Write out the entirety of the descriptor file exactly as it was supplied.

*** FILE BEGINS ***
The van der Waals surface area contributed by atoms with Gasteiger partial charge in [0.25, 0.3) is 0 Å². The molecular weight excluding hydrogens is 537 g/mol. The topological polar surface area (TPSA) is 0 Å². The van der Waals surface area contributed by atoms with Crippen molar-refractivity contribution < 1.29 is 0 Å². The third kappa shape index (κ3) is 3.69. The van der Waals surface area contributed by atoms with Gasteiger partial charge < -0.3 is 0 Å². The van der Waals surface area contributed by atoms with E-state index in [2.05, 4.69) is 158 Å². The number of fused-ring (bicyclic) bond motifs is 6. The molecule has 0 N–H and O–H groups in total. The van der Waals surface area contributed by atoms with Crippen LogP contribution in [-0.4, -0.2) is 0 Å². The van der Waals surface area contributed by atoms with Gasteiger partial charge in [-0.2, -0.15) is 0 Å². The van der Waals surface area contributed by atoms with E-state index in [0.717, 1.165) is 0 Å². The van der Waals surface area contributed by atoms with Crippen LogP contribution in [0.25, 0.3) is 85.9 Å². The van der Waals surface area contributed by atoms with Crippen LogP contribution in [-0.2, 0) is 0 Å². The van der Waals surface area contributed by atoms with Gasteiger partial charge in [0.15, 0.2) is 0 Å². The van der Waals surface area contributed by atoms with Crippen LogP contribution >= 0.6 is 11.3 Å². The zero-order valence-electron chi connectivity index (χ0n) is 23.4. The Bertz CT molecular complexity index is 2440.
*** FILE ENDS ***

The van der Waals surface area contributed by atoms with Gasteiger partial charge in [0.25, 0.3) is 0 Å². The molecular weight excluding hydrogens is 537 g/mol. The topological polar surface area (TPSA) is 0 Å². The van der Waals surface area contributed by atoms with Crippen molar-refractivity contribution < 1.29 is 0 Å². The third kappa shape index (κ3) is 3.69. The van der Waals surface area contributed by atoms with Gasteiger partial charge < -0.3 is 0 Å². The van der Waals surface area contributed by atoms with E-state index in [2.05, 4.69) is 158 Å². The number of fused-ring (bicyclic) bond motifs is 6. The molecule has 0 N–H and O–H groups in total. The van der Waals surface area contributed by atoms with Crippen LogP contribution in [-0.4, -0.2) is 0 Å². The van der Waals surface area contributed by atoms with Gasteiger partial charge in [-0.2, -0.15) is 0 Å². The van der Waals surface area contributed by atoms with E-state index in [0.717, 1.165) is 0 Å². The van der Waals surface area contributed by atoms with Crippen LogP contribution in [0.25, 0.3) is 85.9 Å². The van der Waals surface area contributed by atoms with Crippen LogP contribution in [-0.2, 0) is 0 Å². The van der Waals surface area contributed by atoms with Gasteiger partial charge in [0.15, 0.2) is 0 Å². The van der Waals surface area contributed by atoms with Crippen LogP contribution >= 0.6 is 11.3 Å². The zero-order valence-electron chi connectivity index (χ0n) is 23.4. The Bertz CT molecular complexity index is 2440.